Monday, March 14, 2011


How would you describe your toenails? Do you disguise them with polish? Or avoid wearing sandals or being seen bare foot?  Chances are that the nails you may describe as ugly are actually infected toe nails that can be treated and can even be treated without medication.

Ever since the FDA approved laser therapy for the treatment of nail fungus, there has been a heightened response from people for this therapy. It is due to the fact that the only real treatment available since this has been a potentially toxic treatment with oral therapy with success rates maxing out in the 70 percent range.

The technical term for nail fungus is onychomycosis which refers to nail infections caused by fungus, yeasts or molds. Most people with the toenail variety also have tinea pedis( athletes feet).

By most studies, the prevalence of onychomycosis is  up to 18% of the population with toenails involved and the most common being fungus. It is not only the nail but the root of the nail that is involved meaning that the nail is bad to the core. As a result, only medications or laser (no soaks or tree oil or oregano!) will kill it.

There are some situations that increase risks to getting this infection, but anyone can get it since it lives on our skin. Those risks include: diabetes, older age, swimming, athletes feet, and living with someone with fungus. Note that psoriasis of the nail is not infectious and will not respond to medication or laser.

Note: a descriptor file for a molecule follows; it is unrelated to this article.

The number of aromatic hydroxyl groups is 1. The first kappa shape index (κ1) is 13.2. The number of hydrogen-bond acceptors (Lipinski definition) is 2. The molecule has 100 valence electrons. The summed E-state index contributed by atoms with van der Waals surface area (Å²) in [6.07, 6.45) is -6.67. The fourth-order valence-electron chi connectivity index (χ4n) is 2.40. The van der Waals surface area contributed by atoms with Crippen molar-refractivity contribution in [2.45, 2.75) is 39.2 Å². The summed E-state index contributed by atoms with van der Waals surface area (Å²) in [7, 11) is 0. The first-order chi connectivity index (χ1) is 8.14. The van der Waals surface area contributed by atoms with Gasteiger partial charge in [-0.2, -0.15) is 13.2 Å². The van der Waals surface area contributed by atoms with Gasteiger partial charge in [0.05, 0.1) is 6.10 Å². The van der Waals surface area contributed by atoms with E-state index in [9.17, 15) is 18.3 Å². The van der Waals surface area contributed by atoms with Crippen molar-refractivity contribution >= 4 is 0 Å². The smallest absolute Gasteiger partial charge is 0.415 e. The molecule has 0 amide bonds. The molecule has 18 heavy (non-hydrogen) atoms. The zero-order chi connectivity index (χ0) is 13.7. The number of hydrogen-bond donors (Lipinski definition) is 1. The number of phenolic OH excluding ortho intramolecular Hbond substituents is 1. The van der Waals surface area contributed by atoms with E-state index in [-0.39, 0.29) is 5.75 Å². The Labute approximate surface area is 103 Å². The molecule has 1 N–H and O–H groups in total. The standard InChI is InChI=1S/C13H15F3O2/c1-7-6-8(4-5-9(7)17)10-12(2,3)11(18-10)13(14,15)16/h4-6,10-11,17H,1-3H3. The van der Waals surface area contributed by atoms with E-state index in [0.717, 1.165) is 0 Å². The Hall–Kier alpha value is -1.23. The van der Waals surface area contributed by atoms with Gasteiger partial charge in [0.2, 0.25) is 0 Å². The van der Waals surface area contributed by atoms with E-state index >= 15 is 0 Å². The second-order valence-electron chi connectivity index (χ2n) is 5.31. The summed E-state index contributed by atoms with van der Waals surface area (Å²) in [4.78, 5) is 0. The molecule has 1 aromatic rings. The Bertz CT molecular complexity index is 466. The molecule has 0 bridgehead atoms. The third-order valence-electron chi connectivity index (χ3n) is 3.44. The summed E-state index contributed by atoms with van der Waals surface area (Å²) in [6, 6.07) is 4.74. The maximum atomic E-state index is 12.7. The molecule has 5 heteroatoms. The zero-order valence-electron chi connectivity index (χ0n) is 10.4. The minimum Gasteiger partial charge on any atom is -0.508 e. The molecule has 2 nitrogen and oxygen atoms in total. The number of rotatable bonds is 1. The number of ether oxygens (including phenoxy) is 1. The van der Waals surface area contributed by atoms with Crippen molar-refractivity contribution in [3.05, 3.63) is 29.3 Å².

The big toe is usually the one infected first but easily spreads to all toes. The involved nail often looks heaped up, discolored, irregular with flaky contents under the nail itself. The nail may also look white or chalky.

It is possible to biopsy the nail to figure out what the cause of the ugly nail is, however, only about half the time does the culture show the organism even though it is present. Insurance companies are increasingly requiring a positive diagnosis before paying for the medications.

So, why treat the ugly nail?

•    They look bad
•    The nail can cause discomfort/pain  since it is infected
•    You can infect others in the house
•    Adds to risks of infection especially in those who are diabetic or have swollen ankles/legs, or prior cellulitis( skin infections).

As stated, treatment can include medications, such as Lamisil. This drug is to be taken for 84 days consecutively with a success rate of about 73%. Multiple blood tests for liver function should be done during the course of treatment to guard against liver toxicity. Recurrence is common especially when dealing with toenails.

Some have tried nail removal. This however often proves fruitless as infected nail grows out since the root is infected in addition to the nail itself.
Finally, there is the laser. There are studies reporting the success of this treatment. It is called photodynamic therapy involving the application of a topical gel( photosensitizer) followed by treatment of the nail with a light energy source. Recently, the FDA has approved the use of laser for the treatment of nail fungus.

So, do you or someone you know have ugly nails? It may be a fungus! And it is an infection that should be considered to be treated.

Dr. Frank Marinkovich and his wife Rita own and operate Eastside Family Health Center in Kirkland, WA. Serving Kirkland and the Eastside, Seattle,  Bellevue, Renton and the surrounding local communities. Specializing in Primary Care, Automobile Accidents and FAA physicals. Be sure to find out more about their NEW specialized Laser Treatment. Visit them online at or call them at (425) 899-2525


  1. Laser is a great alternative to the meds that are so risky for the liver. Plus it is so quick.